Review: Documents 2 for iPhone

Ben Boychuk
1 October, 2009
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App Guide

Yes, of course, you can use your iPhone like a Palm or a BlackBerry, upon which people have written whole political treatises and entire novels. You can create and share documents, too, including spreadsheets. An app such as Documents To Go will even let you work with Microsoft Word and will support Excel eventually.

Business applications for the iPhone and iPod touch are becoming more sophisticated now, spurring competition among developers. Savy Soda’sDocuments 2 is another suite of applications designed to give users the power. But the all-in-one offering is rather somewhat less than the sum of its parts.

Alas, Documents 2 does not compare well with QuickOffice or Documents To Go, both of which are more powerful, support Microsoft files, and despite a few trade-offs here and there, are relatively hassle free.

Documents 2 boasts eight applications under one umbrella: a text editor, a spreadsheet, document preview, in-app e-mail, a sound recorder, a photo album, and Google Docs connection, which turns out to be the lynchpin—and the ruin—of the entire app. Documents 2 also promises the ability to let you transfer files between the iPhone, iPod touch, Mac, PC, or “any network device with a Web browser.” The app is supposed to incorporate Savy Soda’s Wi-Fi HD app, which allows you to set up an http server and use your handheld as an external drive, but I was unable to get this feature to work in any of four different locations, including my home.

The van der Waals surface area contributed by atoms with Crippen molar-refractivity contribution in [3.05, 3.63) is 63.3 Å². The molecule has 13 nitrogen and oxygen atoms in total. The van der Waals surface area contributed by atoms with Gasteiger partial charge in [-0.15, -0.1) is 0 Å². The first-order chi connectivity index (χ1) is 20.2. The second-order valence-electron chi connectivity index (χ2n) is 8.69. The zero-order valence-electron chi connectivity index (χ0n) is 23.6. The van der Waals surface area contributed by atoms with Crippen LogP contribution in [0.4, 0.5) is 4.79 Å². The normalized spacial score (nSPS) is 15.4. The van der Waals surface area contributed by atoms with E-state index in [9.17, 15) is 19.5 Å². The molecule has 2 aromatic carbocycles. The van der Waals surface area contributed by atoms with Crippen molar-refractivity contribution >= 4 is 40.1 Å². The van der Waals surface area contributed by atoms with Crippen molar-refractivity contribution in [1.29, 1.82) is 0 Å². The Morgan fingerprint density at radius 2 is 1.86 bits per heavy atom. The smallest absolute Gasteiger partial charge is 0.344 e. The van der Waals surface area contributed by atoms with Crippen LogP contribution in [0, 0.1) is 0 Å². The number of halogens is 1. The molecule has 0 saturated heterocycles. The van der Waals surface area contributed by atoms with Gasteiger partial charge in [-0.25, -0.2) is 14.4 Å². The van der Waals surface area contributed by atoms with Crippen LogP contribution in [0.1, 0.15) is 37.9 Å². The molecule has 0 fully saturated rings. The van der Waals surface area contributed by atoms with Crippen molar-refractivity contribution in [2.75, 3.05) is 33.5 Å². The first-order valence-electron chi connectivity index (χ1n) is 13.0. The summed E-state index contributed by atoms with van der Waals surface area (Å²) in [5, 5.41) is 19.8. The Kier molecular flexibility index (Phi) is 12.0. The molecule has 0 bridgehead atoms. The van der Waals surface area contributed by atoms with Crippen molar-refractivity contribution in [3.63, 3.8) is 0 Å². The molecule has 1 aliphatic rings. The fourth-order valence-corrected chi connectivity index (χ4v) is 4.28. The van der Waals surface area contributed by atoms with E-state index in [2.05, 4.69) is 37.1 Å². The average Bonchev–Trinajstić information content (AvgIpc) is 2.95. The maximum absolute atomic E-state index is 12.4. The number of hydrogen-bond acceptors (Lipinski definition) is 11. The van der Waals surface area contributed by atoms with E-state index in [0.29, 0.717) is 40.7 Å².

Documents on Display: Documents 2’s main menu displays text files, MS Word documents, and other formats. The app also lets you file in folders.

Although the Wi-Fi functionality would suggest Savy Soda is giving users the sort of wireless tethering previously available only to jailbreakers and other sneaky characters, what you’re really getting in practice is access to your Google account.

And you may not even be getting that.

At least I could connect to my Google account. I used Google Docs extensively on a project a year ago, and I still use it from time to time. Although it will have the occasional hiccup, I’ve never lost a file and the formatting and editing functions are about as fine as one could hope for or expect from a free, collaborative word processing service.

But of the several files from Google Docs I downloaded and attempted to edit on my iPhone with Documents 2, none would open or display text. Not one.

Without that core function, Documents 2 is of extremely dubious utility. Yes, you can create and edit text. But you can also do that with Documents To Go, in MS Word format no less, which you can then sync with your desktop or laptop. Yes, you can create and edit spreadsheets—something Documents To Go currently won’t let you do (though its App Store page reports that an update allowing this functionality was submitted to Apple for approval last week), but Quickoffice Mobile will. You can preview (but not edit) files in a variety of formats, including Word, PDF and Powerpoint. With Documents 2, you can shoot, edit and resize pictures and create slideshows. The audio recorder does a pretty good job, letting you play back at 44.1 khz, pause and scroll.

Savy Soda offers a free version called Documents 2 Free, which includes the text editing, spreadsheet, e-mail and Wi-Fi features broken up with banner ads. It’s certainly possible that some user, somewhere, may find that Documents 2 meets his needs. Testing the free version would be a good way to see if you are that user. But if you are looking for a document app that allows you to work with Microsoft files, collaborate in Google Docs, transfer files easily and without errors, and doesn’t drive you completely insane, then I cannot recommend Documents 2.

[Ben Boychuk is a columnist and freelance writer in Rialto, Calif. Feel free to e-mail him.]

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